Intel eyes ARM after Nvidia acquisition fails

07-03-2022 | By Robin Mitchell

Now that the acquisition of ARM by Nvidia has failed, Intel has set its sights on the intellectual core developer. Why is ARM of interest to Intel, will such a deal succeed, and is ARM doomed to be a neutral company forever?

Why is Intel interested in ARM?

For the past year, the media has been obsessed with Nvidia’s attempt to acquire ARM due to the many ramifications that such a purchase could bring. While Nvidia themselves do not create processors, they produce GPUs that are essentially coprocessors, and GPUs are essential in most computing applications.

This close link between CPUs and GPUs means that Nvidia is dependent on ARM developments, and being able to steer the direction of future ARM directions in favour of Nvidia architecture would harm competitors Nvidia. Furthermore, Nvidia having access to the latest ARM technology before other customers would also have given them an unfair technological advantage.

Finally, having control of ARM would give Nvidia the power to decide who can and cannot license the core. Nvidia being a US company, would also put ARM under the control of US legislation, and this could see some countries suddenly be banned from using ARM products (such as Russia and China). This would transform ARM from a neutral CPU architecture that anyone can use to a restricted architecture.

Now Intel has indicated its interest in acquiring ARM via a consortium of other companies. Interestingly, this consortium had been established before Nvidia announced its plans to acquire ARM in September 2020. Still, it is only now that the failure of the Nvidia acquisition combined with the desire for SoftBank, the current owners of ARM, to make ARM a public company.

While Intel designs its own processors, ARM could play a significant role in Intel’s future business as Intel opens up its foundry services to outside companies. Many of these customers would likely use ARM cores in their designs, and Intel having access to such designs directly (and being the part-owner of them) would not only be able to develop ARM technology but also directly offer it to customers. This would give Intel a major competitive edge against manufacturers such as Samsung and TSMC.

Would such a deal between Intel and ARM

It is more likely for Intel to have some partial ownership via a consortium than for Nvidia to outright own ARM for the simple reason that a consortium of different companies would have to share the rights and profits of ARM. In theory, this would help prevent any single controlling interest from taking over ARM and imposing its will.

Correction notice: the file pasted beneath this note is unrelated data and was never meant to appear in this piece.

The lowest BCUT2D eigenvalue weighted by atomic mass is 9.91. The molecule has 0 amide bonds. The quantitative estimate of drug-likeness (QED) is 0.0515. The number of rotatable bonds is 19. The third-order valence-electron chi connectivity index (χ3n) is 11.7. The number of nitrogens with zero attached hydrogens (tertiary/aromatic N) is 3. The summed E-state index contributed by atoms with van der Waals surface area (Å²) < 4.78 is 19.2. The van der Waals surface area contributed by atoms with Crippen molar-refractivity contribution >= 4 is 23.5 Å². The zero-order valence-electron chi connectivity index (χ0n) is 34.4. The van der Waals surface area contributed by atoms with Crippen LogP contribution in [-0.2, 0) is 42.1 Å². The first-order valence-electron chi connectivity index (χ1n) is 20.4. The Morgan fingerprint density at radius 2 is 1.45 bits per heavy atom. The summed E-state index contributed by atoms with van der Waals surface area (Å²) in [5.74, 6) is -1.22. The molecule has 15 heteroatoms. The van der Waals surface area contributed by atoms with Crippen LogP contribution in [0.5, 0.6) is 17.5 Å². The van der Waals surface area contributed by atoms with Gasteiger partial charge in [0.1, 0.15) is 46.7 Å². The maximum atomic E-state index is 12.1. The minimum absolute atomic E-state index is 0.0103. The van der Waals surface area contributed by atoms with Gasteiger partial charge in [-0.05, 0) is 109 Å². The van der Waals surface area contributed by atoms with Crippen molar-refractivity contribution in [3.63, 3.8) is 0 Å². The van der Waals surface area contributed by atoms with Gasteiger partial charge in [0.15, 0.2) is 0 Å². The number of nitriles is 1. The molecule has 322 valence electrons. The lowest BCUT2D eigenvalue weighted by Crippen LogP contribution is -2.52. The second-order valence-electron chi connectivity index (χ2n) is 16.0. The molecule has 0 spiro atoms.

However, the idea of Intel offering ARM cores in its fabrication services raises serious concerns. The whole concept of ARM being neutral is that anyone can approach ARM, pay for a license, and then use an ARM core in their silicon design that is then manufactured. However, if a manufacturer has ownership of ARM licensing, it could refuse to sell licenses to those who do not use its manufacturing service. This could also be realised by offering discounts for using an ARM license with an Intel foundry service that would encourage customers to use Intel instead of its competitors.

For this reason alone, Intel may struggle to acquire ARM, even partly, unless it makes explicit arrangements to not integrate ARM services into its foundry services. Even then, Intel may have the discretion to refuse licenses to some customers, and Intel is a US company that would put ARM potentially under the rule of US law.

Is ARM doomed to be a neutral company off-limits to everyone?

SoftBank seems desperate to sell ARM, and despite ARMs widespread use, there are not many takers. Those who want to acquire ARM seem to have some potential hidden agenda that would benefit them.

ARM has already made it clear that they will take the company public next year. A public company whose shares are owned by a diverse range of shareholders would not be beholden to any individual shareholder. This would allow ARM to raise funds via share selling and improve its market position. Still, the strong resistance of many governments worldwide in its acquisition clearly demonstrates that no one wants ARM to be bought outright.

Currently, ARM is operating on a profit margin of just 10%, and this could continue to fall depending on market factors and the rise of RISC-V. It could turn out that in the next decade, ARM ceases to be relevant as it is replaced with other technologies, and at that point, it won’t matter who owns it.


By Robin Mitchell

Robin Mitchell is an electronic engineer who has been involved in electronics since the age of 13. After completing a BEng at the University of Warwick, Robin moved into the field of online content creation, developing articles, news pieces, and projects aimed at professionals and makers alike. Currently, Robin runs a small electronics business, MitchElectronics, which produces educational kits and resources.